Monday, August 19, 2013

The Program by Suzanne Young

The Program (The Program, #1)4 out of 5 Robots!

The Program by Suzanne Collins
Series: The Program #1
Genre: YA Dystopian
Release: April 30, 2013
Hardcover: 408 Pages
Publisher: Simon Pulse
My Copy: Purchased
Reviewer: Shannon
Buy the Book: Amazon

Book Summary:
In Sloane’s world, true feelings are forbidden, teen suicide is an epidemic, and the only solution is The Program.

Sloane knows better than to cry in front of anyone. With suicide now an international epidemic, one outburst could land her in The Program, the only proven course of treatment. Sloane’s parents have already lost one child; Sloane knows they’ll do anything to keep her alive. She also knows that everyone who’s been through The Program returns as a blank slate. Because their depression is gone—but so are their memories.

Under constant surveillance at home and at school, Sloane puts on a brave face and keeps her feelings buried as deep as she can. The only person Sloane can be herself with is James. He’s promised to keep them both safe and out of treatment, and Sloane knows their love is strong enough to withstand anything. But despite the promises they made to each other, it’s getting harder to hide the truth. They are both growing weaker. Depression is setting in. And The Program is coming for them.

Shannon's Thoughts:
I'm going to date myself here, but does anyone remember that movie Disturbing Behavior?  No?  Just me?

Disturbing Behaviour (1998) Poster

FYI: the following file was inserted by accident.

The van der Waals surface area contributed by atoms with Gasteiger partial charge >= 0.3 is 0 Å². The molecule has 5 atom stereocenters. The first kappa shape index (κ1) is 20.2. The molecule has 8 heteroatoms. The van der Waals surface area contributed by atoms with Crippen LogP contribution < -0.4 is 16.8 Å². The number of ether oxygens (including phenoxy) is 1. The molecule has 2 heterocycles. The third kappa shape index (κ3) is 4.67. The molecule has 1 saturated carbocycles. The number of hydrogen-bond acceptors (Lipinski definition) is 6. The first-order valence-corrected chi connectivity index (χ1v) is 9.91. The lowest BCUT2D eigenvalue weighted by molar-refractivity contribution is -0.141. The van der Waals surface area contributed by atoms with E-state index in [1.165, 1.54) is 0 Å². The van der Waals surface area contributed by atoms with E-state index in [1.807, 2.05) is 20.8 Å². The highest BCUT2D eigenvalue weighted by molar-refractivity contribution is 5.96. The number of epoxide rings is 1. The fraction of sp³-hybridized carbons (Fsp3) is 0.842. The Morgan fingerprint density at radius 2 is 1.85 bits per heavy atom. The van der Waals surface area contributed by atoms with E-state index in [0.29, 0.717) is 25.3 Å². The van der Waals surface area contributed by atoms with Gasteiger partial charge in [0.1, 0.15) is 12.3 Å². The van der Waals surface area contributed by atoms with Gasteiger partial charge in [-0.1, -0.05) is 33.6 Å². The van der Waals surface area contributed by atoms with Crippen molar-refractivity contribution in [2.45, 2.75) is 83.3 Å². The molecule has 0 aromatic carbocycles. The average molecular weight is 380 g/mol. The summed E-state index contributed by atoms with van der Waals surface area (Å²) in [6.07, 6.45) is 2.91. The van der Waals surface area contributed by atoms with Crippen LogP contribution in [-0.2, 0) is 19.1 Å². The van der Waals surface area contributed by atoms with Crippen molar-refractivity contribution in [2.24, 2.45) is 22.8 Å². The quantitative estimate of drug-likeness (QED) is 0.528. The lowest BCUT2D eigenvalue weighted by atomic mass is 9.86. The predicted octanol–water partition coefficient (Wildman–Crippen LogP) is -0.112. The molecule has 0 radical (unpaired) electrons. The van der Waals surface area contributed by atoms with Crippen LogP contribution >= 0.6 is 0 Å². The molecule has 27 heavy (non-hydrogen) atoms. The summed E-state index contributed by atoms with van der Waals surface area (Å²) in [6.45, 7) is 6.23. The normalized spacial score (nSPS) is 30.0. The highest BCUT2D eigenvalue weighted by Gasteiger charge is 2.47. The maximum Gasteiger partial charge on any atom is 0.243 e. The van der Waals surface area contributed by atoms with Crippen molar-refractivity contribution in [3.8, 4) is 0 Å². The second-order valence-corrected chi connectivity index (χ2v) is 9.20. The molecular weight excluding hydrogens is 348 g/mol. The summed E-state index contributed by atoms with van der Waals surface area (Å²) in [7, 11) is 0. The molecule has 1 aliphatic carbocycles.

Ok, well, this book reminded me a bit of this movie.  You don't like the way your kids are acting?  Fix them in a facility and turn them into Stepford Kids! 

Suicides a rising epidemic among teenagers and they are closely monitor by The Program for any warning signs of depression.  If they are flagged, they are taken for a 6 week rehabilitation.  The "returners" have no memory of their previous lives.  After Sloane's brother committed suicide, she has been very very careful to not get caught.  Her boyfriend James (who was also her brother's best friend) is instrumental in helping her keep it together until they reach 18 and are out of The Program's reach.  But when someone close to them commits suicide, their ability to hold on deteriorates.

As far as dystopians go, I'm not sure this offers a real fresh perspective.  You could swap the depression with anything else a government deems "bad" and then proceeds to handle very poorly.  Like Delirium where the government outlawed love, it doesn't make a lot of sense on paper.  But, The Program is executed well enough that I didn't have too much trouble moving past the premise. It does bother me a bit that The Program (and memory wiping) is the answer that the government came up with.  And that all the adults seem to be on board with it.

One thing I did really like was that the characters seem very real.  Sloane and James are not perfect by any means.  James especially bucks the YA boyfriend trend.  He can be sweet, sometimes a bit of an ass.  But he is devoted to Sloane.  At times it was really heartbreaking to watch Sloane try to hide her desperation, especially when James starts to slip away from her. 

On a larger level, I'm not sure where this series is going to go.  The ending leaves it pretty open ended.  Because of that, I will definitely be back to read the next installment.

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